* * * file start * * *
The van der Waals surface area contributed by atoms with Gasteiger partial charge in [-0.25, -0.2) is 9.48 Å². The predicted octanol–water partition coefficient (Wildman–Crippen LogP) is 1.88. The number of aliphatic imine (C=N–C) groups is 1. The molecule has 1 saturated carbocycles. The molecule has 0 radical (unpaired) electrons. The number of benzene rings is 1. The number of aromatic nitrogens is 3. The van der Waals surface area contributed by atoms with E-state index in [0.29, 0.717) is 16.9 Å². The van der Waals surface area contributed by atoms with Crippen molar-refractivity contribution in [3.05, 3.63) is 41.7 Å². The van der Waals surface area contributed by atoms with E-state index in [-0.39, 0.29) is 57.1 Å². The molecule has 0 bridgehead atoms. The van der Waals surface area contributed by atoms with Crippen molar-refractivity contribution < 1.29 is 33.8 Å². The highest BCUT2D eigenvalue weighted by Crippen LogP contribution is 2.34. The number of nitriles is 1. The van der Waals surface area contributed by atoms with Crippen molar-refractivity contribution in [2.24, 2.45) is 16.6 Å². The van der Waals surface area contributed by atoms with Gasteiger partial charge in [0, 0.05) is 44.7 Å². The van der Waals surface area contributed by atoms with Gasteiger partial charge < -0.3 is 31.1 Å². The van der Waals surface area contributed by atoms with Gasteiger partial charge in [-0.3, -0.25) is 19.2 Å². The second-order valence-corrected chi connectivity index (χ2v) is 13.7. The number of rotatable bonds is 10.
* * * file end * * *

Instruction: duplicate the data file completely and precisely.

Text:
The van der Waals surface area contributed by atoms with Gasteiger partial charge in [-0.25, -0.2) is 9.48 Å². The predicted octanol–water partition coefficient (Wildman–Crippen LogP) is 1.88. The number of aliphatic imine (C=N–C) groups is 1. The molecule has 1 saturated carbocycles. The molecule has 0 radical (unpaired) electrons. The number of benzene rings is 1. The number of aromatic nitrogens is 3. The van der Waals surface area contributed by atoms with E-state index in [0.29, 0.717) is 16.9 Å². The van der Waals surface area contributed by atoms with Crippen molar-refractivity contribution in [3.05, 3.63) is 41.7 Å². The van der Waals surface area contributed by atoms with E-state index in [-0.39, 0.29) is 57.1 Å². The molecule has 0 bridgehead atoms. The van der Waals surface area contributed by atoms with Crippen molar-refractivity contribution < 1.29 is 33.8 Å². The highest BCUT2D eigenvalue weighted by Crippen LogP contribution is 2.34. The number of nitriles is 1. The van der Waals surface area contributed by atoms with Crippen molar-refractivity contribution in [2.24, 2.45) is 16.6 Å². The van der Waals surface area contributed by atoms with Gasteiger partial charge in [0, 0.05) is 44.7 Å². The van der Waals surface area contributed by atoms with Gasteiger partial charge < -0.3 is 31.1 Å². The van der Waals surface area contributed by atoms with Gasteiger partial charge in [-0.3, -0.25) is 19.2 Å². The second-order valence-corrected chi connectivity index (χ2v) is 13.7. The number of rotatable bonds is 10.